Adding tags and video categories can improve the performance of your videos by helping search engines find them when users search for your tags and similar terms. You can add tags when you upload your video, or at any time after by selecting “Video Manager” in the dropdown below your username. Check off a tag you’ve already used to include it, or type in the box above to find a specific tag or create a new one. You can also choose a video category that matches your title, description and tags to help improve your video’s search ranking even more..

5. How to do Video Link-building

There are little differences between link-building from a video and link-building from regular content, but video link-building can actually be a lot easier than regular link-building. Create a pitch that highlights the value of your video and send it to blogs and sites that focus on your content’s topic, asking them to post the video with an embed. There are several great tools out there, like Technorati, and this hacked Google News API, to help you find relevant contacts to pitch. Your video’s embed codes will link back to your site, that is the key for video link-building.

6. Social Sharing on YouTube

One thing that’s different between regular SEO and video SEO is a social aspect, particularly on YouTube. Because Google owns YouTube, they have much more information about what happens there than what happens anywhere else on the Web. Adding a social call to action to have viewers share the video with their friends and networks, to help your video get more views and to spread the content. In particular as Google Plus becomes more and more prevalent, it’s going to be important to see Google Plus shares all videos. This social sharing can help your video rank for the title of the video, even in regular search results, even in competitive searches because buzz on videos is easy for Google to track. This video shows you how to connect your social media accounts on YouTube

 

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Social Video ROI: Relationships That Convert

Many marketers assume “social video” mostly means sharing on YouTube, Facebook, and other social networks. What’s forgotten? The “social” part.

To successfully incorporate video into your search marketing, you really need to create a experience that’s first and foremost about building personal connections. That means genuinely listening, engaging, and helping others in ways that turn visitors into followers, users into contributors, critics into evangelists, and individuals into communities.

But social video can’t be helpful if it can’t be sustainable as a business model. That’s why social video needs to be treated like a financial portfolio – nurturing relationships like one nurtures stock investments, carefully qualified and continually measured against pre-set performance goals so you see a tangible return on investment over the long-term.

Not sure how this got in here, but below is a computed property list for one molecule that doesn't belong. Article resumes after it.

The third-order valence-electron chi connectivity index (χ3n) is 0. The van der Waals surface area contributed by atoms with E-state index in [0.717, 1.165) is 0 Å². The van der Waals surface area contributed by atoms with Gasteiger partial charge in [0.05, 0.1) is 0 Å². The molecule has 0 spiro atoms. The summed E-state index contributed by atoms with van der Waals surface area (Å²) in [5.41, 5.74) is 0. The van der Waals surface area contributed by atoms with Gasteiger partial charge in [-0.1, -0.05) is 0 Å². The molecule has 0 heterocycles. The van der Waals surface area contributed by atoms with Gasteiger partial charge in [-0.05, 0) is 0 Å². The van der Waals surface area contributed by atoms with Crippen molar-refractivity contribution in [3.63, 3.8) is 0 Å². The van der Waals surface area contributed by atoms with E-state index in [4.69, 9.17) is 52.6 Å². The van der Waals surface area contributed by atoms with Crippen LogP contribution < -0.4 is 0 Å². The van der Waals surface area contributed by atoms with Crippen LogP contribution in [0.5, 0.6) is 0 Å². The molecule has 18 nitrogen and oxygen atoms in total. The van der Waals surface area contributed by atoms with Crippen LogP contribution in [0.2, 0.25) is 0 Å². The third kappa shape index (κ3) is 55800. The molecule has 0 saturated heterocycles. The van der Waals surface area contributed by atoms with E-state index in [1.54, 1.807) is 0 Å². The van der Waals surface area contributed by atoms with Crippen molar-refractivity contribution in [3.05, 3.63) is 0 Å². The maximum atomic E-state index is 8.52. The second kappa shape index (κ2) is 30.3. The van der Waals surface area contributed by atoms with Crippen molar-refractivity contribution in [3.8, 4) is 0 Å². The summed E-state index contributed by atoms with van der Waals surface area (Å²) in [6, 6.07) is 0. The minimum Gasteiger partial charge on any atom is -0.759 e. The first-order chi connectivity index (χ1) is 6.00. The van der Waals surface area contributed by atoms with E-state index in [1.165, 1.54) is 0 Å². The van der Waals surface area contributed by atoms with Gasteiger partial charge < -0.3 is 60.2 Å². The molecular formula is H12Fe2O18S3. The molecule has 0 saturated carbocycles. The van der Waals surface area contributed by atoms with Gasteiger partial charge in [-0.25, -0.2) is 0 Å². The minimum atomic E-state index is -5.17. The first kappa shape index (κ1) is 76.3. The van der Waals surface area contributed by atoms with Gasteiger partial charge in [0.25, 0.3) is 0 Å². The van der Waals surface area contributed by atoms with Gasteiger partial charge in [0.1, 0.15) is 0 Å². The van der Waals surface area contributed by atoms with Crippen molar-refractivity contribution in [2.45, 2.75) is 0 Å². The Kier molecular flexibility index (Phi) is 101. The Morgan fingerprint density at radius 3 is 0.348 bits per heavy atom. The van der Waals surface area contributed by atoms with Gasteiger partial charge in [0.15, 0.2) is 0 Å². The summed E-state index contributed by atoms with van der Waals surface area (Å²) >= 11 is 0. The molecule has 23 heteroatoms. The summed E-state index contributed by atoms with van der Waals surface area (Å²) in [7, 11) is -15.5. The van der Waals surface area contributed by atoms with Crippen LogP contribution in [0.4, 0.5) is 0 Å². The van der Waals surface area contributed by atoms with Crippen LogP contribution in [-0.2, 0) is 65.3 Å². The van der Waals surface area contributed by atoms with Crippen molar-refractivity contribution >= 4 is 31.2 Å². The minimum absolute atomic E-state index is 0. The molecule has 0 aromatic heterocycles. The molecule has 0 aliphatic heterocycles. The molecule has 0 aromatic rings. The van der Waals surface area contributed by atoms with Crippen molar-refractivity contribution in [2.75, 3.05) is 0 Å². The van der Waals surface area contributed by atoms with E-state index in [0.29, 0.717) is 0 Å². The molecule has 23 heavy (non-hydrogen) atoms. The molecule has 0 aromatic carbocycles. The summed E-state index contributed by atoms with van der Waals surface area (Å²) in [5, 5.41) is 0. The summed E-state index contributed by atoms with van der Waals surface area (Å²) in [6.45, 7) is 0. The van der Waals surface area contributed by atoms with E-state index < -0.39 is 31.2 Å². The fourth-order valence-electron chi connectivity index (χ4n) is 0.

What is “Social Video?” What Should it Really Mean?

We need to start with how we choose to define “social. I regard social as a personal investment into genuine relationships for shared value.

The next step from there is “social business” – a term often used to describe the evolution of modern business through technology and consumer culture, and worker relationships. That is how I came to my definition of “social video” – the blending of video into genuine relationships for shared value.

Too often, video is still treated as a broadcast tool with expectations of short-term transactions, rather than a true engagement tool for building meaningful connections.

You should no longer ask, “How do I create a viral video?” Instead, you should ask, “How can I create value and build trust with my audience?”

“Video is one of the greatest ways to help personalize the brand and create a trusted experience,” according to Frank Eliason, SVP of Citibank and author of “@ Your Service – How to Attract New Customers, Increase Sales, and Increase Sales Using New Customer Techniques.” “We tend to trust humans, not some corporate logo; and video is the best way to do that on a scaled basis.”

Externally, video is used to communicate to broad audiences, often designed to bring a human touch to a brand. It’s a great way to share insight into your company, share thoughts, and add value to your customers without intruding into their conversation.

Internally, larger companies are using video to create more nimble, interconnected teams. Work groups now live in a very different environment. Today, people use video to speak with each other across the globe, for knowledge management and collaboration.

Here are some other strong business reasons for why search marketers should be doing social video:

  • Video is the most powerful communications tool on the web. It invites more engagement with audiences, and drives the social signals with Google for augmented search results.